Featured image of post Invertebrates in our homes
Episode 10b

Invertebrates in our homes

A short add-on to our last episode. I asked some friends to share the homes they’re created for invertebrates, and tell us about how they put the habitats together.

Victor’s home for tiny snails

Made with a yogurt container with some soil from another flower pot. I also decorated their home with weed seedings carefully dug out from other flower pots. And a carrot top and wilted salad leaf in case they get hungry and don’t fancy fresh leaves. This home is located on a north facing windowsill so it doesn’t overheat when the sun comes out.

So far I’ve spotted them moving around on the soil, but not approaching the carrot or the wilted salad leaf. According to this handy snail ID sheet from the bedfordshire natural history society it’s a type of chrysalis snail.

Here is the picture ID guide I used.

For more in-depth snail identification visit the The Conchological Society of Great Britain and Ireland.

And the Field Studies Council has published an excellent key to the Land Snails of the British Isles.

Maggie’s home for woodlice

Made with a jam jar and soil from the garden. Decorated with rotting wood from a cut down tree along the road and misted for moisture. The lid is made with a plastic bag poked with small holes for air circulation. The woodlouse habitat lives on a shady windowsill.

Woodlice are crustaceans and so need to live in quite damp areas in order to breathe. They eat rotting wood, so the wood is both a hiding place and a snack. Woodlice can also be fed on vegetable peels but avoid anything sour, like citrus.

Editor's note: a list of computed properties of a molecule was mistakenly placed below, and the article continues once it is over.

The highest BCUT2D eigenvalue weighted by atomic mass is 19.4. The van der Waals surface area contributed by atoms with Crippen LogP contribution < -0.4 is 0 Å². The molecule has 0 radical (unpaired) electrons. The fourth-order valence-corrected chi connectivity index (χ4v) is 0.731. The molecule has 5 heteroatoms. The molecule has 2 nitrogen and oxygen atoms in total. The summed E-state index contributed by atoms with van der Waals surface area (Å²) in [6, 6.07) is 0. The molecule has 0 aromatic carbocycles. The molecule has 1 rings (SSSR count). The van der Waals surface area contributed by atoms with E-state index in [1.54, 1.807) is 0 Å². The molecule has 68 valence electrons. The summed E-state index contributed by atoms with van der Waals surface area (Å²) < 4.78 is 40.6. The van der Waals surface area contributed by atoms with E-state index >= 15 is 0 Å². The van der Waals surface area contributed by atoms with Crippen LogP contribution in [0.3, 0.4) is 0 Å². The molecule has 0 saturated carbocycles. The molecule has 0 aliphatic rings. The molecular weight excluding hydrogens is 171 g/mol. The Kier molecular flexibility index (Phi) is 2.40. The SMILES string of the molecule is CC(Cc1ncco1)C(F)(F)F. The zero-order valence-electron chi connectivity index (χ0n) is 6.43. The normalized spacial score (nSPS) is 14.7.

Again the Field Studies Council have produced really good guides to the identification of woodlice. There is the woodlouse identification guide, for more detailed work. Or the Woodland Name Trail for an introduction to soil invertebrates.

Ayesha’s windowbox for butterflies

Made with a small window box planted with kitchen herbs. Herbs were bought from a local grocer, rescued from being tossed for being out of date. Just repot them in a bigger container to give them room to grow and water regularly.

Almost all kitchen herbs are great for attracting bees and butterflies. Allow them to grow and most will flower late spring/summer. Cutting them to use in cooking may push their flowering time back.

If you get unwanted invertebrates, try a spray made from: water, a few drops of soap, and a mashed garlic clove. The soap helps penetrate the waxy coating some invertebrates have protecting them, and garlic contains sulfur compounds which act as natural insecticides.

Ayesha’s window box for bees and butterflies

Send us questions, comments, or photos of your invertebrate habitats!

Built with Hugo
Theme Stack designed by Jimmy